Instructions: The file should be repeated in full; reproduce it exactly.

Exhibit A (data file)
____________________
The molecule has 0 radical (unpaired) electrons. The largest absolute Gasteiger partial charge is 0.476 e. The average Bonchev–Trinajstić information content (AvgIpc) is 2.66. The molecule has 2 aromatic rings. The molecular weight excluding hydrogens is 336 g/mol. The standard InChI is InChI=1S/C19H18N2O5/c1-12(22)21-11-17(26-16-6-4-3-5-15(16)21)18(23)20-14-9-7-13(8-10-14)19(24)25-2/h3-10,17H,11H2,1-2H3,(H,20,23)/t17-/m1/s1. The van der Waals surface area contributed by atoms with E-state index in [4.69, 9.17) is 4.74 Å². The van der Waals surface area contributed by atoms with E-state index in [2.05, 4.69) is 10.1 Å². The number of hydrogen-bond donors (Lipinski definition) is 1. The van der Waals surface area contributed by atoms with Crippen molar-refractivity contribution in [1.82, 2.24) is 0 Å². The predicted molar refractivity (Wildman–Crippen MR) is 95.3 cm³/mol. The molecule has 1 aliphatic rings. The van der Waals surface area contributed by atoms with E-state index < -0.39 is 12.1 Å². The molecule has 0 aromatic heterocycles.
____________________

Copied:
The molecule has 0 radical (unpaired) electrons. The largest absolute Gasteiger partial charge is 0.476 e. The average Bonchev–Trinajstić information content (AvgIpc) is 2.66. The molecule has 2 aromatic rings. The molecular weight excluding hydrogens is 336 g/mol. The standard InChI is InChI=1S/C19H18N2O5/c1-12(22)21-11-17(26-16-6-4-3-5-15(16)21)18(23)20-14-9-7-13(8-10-14)19(24)25-2/h3-10,17H,11H2,1-2H3,(H,20,23)/t17-/m1/s1. The van der Waals surface area contributed by atoms with E-state index in [4.69, 9.17) is 4.74 Å². The van der Waals surface area contributed by atoms with E-state index in [2.05, 4.69) is 10.1 Å². The number of hydrogen-bond donors (Lipinski definition) is 1. The van der Waals surface area contributed by atoms with Crippen molar-refractivity contribution in [1.82, 2.24) is 0 Å². The predicted molar refractivity (Wildman–Crippen MR) is 95.3 cm³/mol. The molecule has 1 aliphatic rings. The van der Waals surface area contributed by atoms with E-state index < -0.39 is 12.1 Å². The molecule has 0 aromatic heterocycles.